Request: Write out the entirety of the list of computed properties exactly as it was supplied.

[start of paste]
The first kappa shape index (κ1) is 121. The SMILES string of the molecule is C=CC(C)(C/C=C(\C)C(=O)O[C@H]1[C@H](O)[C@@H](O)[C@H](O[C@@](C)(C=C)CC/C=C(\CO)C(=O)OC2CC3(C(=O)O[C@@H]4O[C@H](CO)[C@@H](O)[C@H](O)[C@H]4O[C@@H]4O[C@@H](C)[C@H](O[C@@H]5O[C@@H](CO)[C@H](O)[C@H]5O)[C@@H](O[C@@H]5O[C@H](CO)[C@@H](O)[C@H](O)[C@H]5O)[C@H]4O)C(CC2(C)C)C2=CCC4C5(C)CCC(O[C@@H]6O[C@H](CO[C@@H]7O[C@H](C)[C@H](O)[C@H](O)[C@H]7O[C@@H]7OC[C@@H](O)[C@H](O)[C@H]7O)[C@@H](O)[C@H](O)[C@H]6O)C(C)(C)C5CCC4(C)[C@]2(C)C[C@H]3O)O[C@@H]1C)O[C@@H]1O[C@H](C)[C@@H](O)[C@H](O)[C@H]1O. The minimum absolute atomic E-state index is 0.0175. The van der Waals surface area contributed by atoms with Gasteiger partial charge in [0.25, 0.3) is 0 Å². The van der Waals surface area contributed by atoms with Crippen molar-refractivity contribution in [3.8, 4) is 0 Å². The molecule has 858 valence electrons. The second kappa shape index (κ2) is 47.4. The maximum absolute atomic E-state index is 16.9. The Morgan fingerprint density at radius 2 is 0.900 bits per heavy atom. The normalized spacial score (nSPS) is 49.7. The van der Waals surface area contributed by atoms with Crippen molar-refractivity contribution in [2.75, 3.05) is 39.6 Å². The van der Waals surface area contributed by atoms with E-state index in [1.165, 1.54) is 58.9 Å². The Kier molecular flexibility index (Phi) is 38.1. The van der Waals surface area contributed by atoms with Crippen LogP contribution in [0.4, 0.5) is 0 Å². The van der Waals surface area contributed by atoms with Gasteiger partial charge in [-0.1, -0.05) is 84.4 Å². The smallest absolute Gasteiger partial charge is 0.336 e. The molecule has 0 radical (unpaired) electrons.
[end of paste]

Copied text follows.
The first kappa shape index (κ1) is 121. The SMILES string of the molecule is C=CC(C)(C/C=C(\C)C(=O)O[C@H]1[C@H](O)[C@@H](O)[C@H](O[C@@](C)(C=C)CC/C=C(\CO)C(=O)OC2CC3(C(=O)O[C@@H]4O[C@H](CO)[C@@H](O)[C@H](O)[C@H]4O[C@@H]4O[C@@H](C)[C@H](O[C@@H]5O[C@@H](CO)[C@H](O)[C@H]5O)[C@@H](O[C@@H]5O[C@H](CO)[C@@H](O)[C@H](O)[C@H]5O)[C@H]4O)C(CC2(C)C)C2=CCC4C5(C)CCC(O[C@@H]6O[C@H](CO[C@@H]7O[C@H](C)[C@H](O)[C@H](O)[C@H]7O[C@@H]7OC[C@@H](O)[C@H](O)[C@H]7O)[C@@H](O)[C@H](O)[C@H]6O)C(C)(C)C5CCC4(C)[C@]2(C)C[C@H]3O)O[C@@H]1C)O[C@@H]1O[C@H](C)[C@@H](O)[C@H](O)[C@H]1O. The minimum absolute atomic E-state index is 0.0175. The van der Waals surface area contributed by atoms with Gasteiger partial charge in [0.25, 0.3) is 0 Å². The van der Waals surface area contributed by atoms with Crippen molar-refractivity contribution in [3.8, 4) is 0 Å². The molecule has 858 valence electrons. The second kappa shape index (κ2) is 47.4. The maximum absolute atomic E-state index is 16.9. The Morgan fingerprint density at radius 2 is 0.900 bits per heavy atom. The normalized spacial score (nSPS) is 49.7. The van der Waals surface area contributed by atoms with Crippen molar-refractivity contribution in [2.75, 3.05) is 39.6 Å². The van der Waals surface area contributed by atoms with E-state index in [1.165, 1.54) is 58.9 Å². The Kier molecular flexibility index (Phi) is 38.1. The van der Waals surface area contributed by atoms with Crippen LogP contribution in [0.4, 0.5) is 0 Å². The van der Waals surface area contributed by atoms with Gasteiger partial charge in [-0.1, -0.05) is 84.4 Å². The smallest absolute Gasteiger partial charge is 0.336 e. The molecule has 0 radical (unpaired) electrons.